This book actually contains only two of the Carlingford Chronicles: The Rector and The Doctor’s Family. I’d previously read The Mystery of Mrs Blencarrow; I liked this book better. Mrs Oliphant was one of those Victorian women who wrote because they had to, in order to support a family. In her case, she looked after her brother and his children as well. Poor thing, she published nearly 100 novels, as well as writing for magazines and hardly knew a moment’s rest her whole life.
When you read that Carlingford is a small, undistinguished town with a ‘good’ and a ‘bad’ end, a place where everyone knows everybody else’s business, you might think of Cranford. Starting The Rector and reading about church preferment and doctrinal differences you might expect something Trollopian. You’d be wrong on both counts because these novellas are character studies of two men; very different but each with serious problems.
The eponymous Rector, Mr Proctor, is no longer young but Carlingford is his first preferment as he’s spent the previous fifteen years as a fellow of All Souls. Now he wants a home for his aged but sprightly mother, so has moved very much out of his comfort zone. The previous rector was ‘low’; Mr Wentworth, the perpetual curate at St Rocques, is ‘high’. Those who go to chapel are not part of Carlingford society. We learn all this from the Wodehouse family, who live in one of the favoured areas of the town, where fine houses and gardens are hidden behind high walls. Mr Proctor turns out to be neither high nor low nor anything much; he is awkward in company and in the execution of his duties. When the much younger Wentworth proves more capable than he at comforting a dying man, Proctor is humiliated. He returns to Oxford but we are left with the impression that his Carlingford experience has made him dissatisfied for life and that he will feel the need to overcome this failure somewhere else. This is by far the shorter of the two stories in this book but gives a wonderful impression of small town life and the failure of a clever man to fit into it.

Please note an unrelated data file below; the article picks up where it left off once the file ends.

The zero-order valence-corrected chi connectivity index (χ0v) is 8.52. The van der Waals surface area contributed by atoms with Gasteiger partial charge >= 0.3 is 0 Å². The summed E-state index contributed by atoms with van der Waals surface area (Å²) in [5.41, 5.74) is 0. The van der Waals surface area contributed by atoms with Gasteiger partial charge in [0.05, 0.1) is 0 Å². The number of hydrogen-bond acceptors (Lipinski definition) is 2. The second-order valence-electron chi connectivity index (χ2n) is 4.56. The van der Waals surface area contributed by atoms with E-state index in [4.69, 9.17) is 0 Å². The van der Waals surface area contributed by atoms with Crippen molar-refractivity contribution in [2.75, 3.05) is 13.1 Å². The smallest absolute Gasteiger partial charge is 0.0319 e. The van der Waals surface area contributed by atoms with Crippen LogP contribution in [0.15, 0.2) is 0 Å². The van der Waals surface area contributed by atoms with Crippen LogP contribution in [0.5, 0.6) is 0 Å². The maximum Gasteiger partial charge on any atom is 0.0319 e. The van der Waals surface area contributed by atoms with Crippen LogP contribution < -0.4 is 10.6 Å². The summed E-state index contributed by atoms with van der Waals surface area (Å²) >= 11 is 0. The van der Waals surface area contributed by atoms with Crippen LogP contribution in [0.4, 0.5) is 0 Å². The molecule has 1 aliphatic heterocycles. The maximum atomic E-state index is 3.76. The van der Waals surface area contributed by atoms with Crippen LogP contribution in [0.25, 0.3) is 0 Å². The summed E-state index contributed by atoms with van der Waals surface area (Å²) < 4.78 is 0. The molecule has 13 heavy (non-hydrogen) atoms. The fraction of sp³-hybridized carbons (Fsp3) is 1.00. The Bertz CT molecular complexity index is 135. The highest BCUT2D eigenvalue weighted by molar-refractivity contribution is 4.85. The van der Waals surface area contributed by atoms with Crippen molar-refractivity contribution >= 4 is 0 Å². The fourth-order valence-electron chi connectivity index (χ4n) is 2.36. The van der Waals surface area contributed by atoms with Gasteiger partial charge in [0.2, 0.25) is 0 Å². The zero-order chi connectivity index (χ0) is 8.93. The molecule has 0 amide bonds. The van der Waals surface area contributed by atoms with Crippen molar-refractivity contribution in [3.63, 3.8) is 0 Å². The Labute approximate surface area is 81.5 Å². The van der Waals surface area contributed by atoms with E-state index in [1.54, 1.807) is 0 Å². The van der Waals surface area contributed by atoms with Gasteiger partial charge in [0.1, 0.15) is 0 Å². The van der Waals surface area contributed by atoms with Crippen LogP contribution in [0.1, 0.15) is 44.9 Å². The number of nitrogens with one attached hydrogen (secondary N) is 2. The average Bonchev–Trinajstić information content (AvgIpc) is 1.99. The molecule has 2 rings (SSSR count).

In The Doctor’s Family we meet Dr Rider; young, hard working, with a practice amongst the lower sort of people of the town. The Wodehouses and the other well-to-do families send for Dr Marjoribanks. Nevertheless, Rider is a well known figure, dashing about in his ‘drag’, and a subject for gossip. This is because he has ‘a skeleton’ in the form of his wastrel elder brother, once the hope of the family, now a useless wreck of a man who spends his days lying on a sofa smoking a foul pipe and reading novels. (For a woman who made her living out of novels, Mrs Oliphant manages to make reading them sound like the depths of depravity.) Out of the blue Rider’s life is turned upside down by the arrival of Fred’s wife and three children from Australia. Not only had he not known Fred was married, the poor doctor is astonished and enchanted by the family saviour, Nettie, Fred’s sister-in-law. This tiny force of nature rules the household and also pays for it. As she sees it, this is what she has to do and she refuses to be praised for ‘doing her duty’. The doctor gets Fred out of his own house yet visits constantly at his new lodgings, insulted by Fred and his wife, exasperated by the children, yet unable to keep away from the fascinating Nettie. The attraction is mutual and the narrative tension of the book depends on the question, ‘will they, won’t they, can it made possible?’ This makes for a very interesting study of their two different characters, an almost gothic story set against the quiet of Carlingford. Cranford this is not!
I really enjoyed this read and am now keen to find the other three stories which make up the Chronicles.